Although PEMS has been accepted as a primary source for monitoring emissions by the US-EPA legislation, the European regulatory authority considers PEMS only as a backup for CEMS. Based on the legal regulations, a top European oil refinery opted to implement PEMS as a backup for the existing emission monitoring infrastructure that used CEMS.

The implementation aimed at increasing the service factor of the hardware analysis system above 97.5% and reducing the number of third party company interventions for monitoring emissions when the hardware analyzers were not in service.

The redundant values of various pollutant components acquired from the fluidic catalytic cracking (FCC) and sulfur recovery units (SRUs) by PEMS. These two units are critical and more complex than the units that are generally considered as the most suitable for PEMS implementations.

This refinery, in particular, used upgraded and modified versions of the FCC and SRU units in order to curb plant emissions and improve the refining capacity.

Sulfur Recover Units

The exhaust gases emitted by the three parallel desulfurization trains are directed to the SRU stack. Each of these streams implements different treatment methods and processing units, but the Claus process implemented downstream is virtually identical in all three trains. There are many bypass valves provided in these trains for selective diversion of the process gas (Figure 1).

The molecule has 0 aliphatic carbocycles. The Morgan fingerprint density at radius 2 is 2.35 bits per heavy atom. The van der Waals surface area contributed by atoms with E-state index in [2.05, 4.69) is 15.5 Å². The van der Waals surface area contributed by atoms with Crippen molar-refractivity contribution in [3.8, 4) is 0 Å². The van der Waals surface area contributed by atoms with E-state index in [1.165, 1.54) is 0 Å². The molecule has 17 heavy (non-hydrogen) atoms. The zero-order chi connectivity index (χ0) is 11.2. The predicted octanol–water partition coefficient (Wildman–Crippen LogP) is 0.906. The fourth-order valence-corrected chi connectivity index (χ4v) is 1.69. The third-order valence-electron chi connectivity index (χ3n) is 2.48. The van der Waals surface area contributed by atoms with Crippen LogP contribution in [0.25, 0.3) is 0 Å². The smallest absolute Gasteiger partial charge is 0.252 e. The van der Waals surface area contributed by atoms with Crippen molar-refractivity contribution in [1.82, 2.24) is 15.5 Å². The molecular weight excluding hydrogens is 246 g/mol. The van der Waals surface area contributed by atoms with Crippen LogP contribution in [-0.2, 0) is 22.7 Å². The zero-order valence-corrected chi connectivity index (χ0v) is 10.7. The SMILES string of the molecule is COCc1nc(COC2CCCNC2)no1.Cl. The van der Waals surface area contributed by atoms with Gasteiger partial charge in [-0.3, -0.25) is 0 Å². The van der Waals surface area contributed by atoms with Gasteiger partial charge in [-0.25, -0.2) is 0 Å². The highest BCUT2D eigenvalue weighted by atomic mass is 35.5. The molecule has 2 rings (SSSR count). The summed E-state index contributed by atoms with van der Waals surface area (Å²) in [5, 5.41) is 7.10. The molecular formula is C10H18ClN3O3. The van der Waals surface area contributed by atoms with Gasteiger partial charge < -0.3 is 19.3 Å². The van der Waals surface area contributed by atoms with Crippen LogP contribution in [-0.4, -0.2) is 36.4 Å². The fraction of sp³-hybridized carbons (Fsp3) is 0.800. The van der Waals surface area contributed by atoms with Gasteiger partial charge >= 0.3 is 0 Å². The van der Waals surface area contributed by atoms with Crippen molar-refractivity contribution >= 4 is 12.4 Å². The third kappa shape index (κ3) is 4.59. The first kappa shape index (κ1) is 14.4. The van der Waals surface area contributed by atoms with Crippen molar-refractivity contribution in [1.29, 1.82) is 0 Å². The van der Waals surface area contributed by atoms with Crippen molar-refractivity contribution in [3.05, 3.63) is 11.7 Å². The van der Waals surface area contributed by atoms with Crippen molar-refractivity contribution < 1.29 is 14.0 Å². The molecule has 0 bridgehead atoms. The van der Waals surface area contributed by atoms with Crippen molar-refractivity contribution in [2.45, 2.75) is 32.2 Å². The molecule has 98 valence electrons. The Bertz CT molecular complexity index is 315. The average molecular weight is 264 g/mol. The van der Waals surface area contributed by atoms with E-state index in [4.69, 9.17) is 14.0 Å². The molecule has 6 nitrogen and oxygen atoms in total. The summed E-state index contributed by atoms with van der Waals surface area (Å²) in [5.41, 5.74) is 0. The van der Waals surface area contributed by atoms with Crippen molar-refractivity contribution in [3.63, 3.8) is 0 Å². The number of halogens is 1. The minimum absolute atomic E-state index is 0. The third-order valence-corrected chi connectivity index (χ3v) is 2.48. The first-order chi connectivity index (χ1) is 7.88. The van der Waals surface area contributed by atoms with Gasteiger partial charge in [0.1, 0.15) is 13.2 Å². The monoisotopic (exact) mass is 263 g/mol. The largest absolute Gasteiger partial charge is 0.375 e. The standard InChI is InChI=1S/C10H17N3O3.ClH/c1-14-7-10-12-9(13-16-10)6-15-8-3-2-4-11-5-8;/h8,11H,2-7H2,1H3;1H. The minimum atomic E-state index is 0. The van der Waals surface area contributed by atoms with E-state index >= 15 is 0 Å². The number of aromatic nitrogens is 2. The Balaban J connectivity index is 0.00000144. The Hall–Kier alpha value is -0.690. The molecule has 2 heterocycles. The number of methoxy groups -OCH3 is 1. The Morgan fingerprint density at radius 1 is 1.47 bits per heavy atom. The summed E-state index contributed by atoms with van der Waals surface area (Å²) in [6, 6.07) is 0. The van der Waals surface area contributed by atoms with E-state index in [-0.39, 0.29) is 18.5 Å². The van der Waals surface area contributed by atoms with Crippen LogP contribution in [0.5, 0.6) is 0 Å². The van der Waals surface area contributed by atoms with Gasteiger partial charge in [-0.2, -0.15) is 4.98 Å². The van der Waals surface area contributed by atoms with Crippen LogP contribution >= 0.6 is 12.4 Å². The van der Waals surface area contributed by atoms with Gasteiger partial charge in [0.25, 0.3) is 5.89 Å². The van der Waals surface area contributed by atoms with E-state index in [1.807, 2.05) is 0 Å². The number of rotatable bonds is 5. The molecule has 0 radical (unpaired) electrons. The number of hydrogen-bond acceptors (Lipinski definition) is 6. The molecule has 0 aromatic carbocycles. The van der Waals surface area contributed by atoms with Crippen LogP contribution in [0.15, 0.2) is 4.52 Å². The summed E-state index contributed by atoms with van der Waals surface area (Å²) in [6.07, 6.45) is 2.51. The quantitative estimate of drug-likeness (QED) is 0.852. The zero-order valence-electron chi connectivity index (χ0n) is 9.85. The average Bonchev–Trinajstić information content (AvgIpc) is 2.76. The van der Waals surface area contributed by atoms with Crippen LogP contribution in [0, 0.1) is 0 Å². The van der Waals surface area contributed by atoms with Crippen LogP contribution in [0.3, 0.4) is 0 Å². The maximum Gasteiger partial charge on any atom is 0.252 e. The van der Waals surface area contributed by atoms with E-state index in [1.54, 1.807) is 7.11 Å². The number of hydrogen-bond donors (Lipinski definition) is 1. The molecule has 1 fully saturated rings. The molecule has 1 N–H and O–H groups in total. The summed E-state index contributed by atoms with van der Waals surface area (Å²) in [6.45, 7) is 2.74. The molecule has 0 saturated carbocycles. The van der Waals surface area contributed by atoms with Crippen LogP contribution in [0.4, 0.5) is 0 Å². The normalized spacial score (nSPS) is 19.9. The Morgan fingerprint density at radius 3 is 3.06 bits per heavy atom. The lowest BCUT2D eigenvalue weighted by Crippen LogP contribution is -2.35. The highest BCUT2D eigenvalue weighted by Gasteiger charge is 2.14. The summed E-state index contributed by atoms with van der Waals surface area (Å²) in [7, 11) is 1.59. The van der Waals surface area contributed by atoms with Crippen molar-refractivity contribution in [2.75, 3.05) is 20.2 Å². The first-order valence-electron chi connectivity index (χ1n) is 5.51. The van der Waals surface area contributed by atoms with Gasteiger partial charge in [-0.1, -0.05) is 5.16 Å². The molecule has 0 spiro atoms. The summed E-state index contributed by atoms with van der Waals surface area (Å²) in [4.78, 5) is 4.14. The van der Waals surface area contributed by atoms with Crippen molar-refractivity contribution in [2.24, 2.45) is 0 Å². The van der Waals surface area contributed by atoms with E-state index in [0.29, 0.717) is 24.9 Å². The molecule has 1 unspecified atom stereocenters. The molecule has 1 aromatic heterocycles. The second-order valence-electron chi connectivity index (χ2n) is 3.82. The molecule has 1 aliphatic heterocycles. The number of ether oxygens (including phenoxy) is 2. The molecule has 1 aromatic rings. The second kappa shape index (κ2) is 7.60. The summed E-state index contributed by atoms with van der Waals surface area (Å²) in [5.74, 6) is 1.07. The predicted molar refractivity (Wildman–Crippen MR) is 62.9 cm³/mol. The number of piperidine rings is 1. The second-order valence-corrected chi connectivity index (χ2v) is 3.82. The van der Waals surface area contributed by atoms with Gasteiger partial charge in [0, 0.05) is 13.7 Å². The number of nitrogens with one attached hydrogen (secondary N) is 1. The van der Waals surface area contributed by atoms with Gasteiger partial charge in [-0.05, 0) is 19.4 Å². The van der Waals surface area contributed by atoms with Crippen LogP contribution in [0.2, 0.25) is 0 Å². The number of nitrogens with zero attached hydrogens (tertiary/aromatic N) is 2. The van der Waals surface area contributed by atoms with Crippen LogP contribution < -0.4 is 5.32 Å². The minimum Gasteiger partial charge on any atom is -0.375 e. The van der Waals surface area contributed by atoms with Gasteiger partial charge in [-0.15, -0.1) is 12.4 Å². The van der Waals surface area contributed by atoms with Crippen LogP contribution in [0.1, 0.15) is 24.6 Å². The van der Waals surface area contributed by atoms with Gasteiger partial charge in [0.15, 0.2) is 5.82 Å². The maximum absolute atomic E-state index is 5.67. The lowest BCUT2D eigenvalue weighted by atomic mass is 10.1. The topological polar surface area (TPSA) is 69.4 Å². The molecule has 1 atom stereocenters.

Sulfur recovery units layout

Figure 1. Sulfur recovery units layout

The tail gas treatment units (TGTU) in the second and third trains are patented and different. The catalytic incineration stage follows the TGTU stage. The sulfur extraction in the first unit is less efficient because only a thermal incinerator is provided in it.

SRUs receive gasses from various types of refinery treatment and production units. The gases that were fed into the SRUs were of unknown composition and ratio and not fixed over time. A rich stream of gases like H2S, NH3 and CO2 of varying concentration is fed into the three streams of SRUs.

Fluidic Catalytic Cracking

Further treatment of the flue gas from the FCC regenerator was done by the patented absorption process to reduce the amount of SO2 emission. The new FCC unit (Figure 2) is provided with its own stack (FCC-02). The exhaust gas is diverted from the cracking unit either to the absorber or directly to the original stack (FCC-01).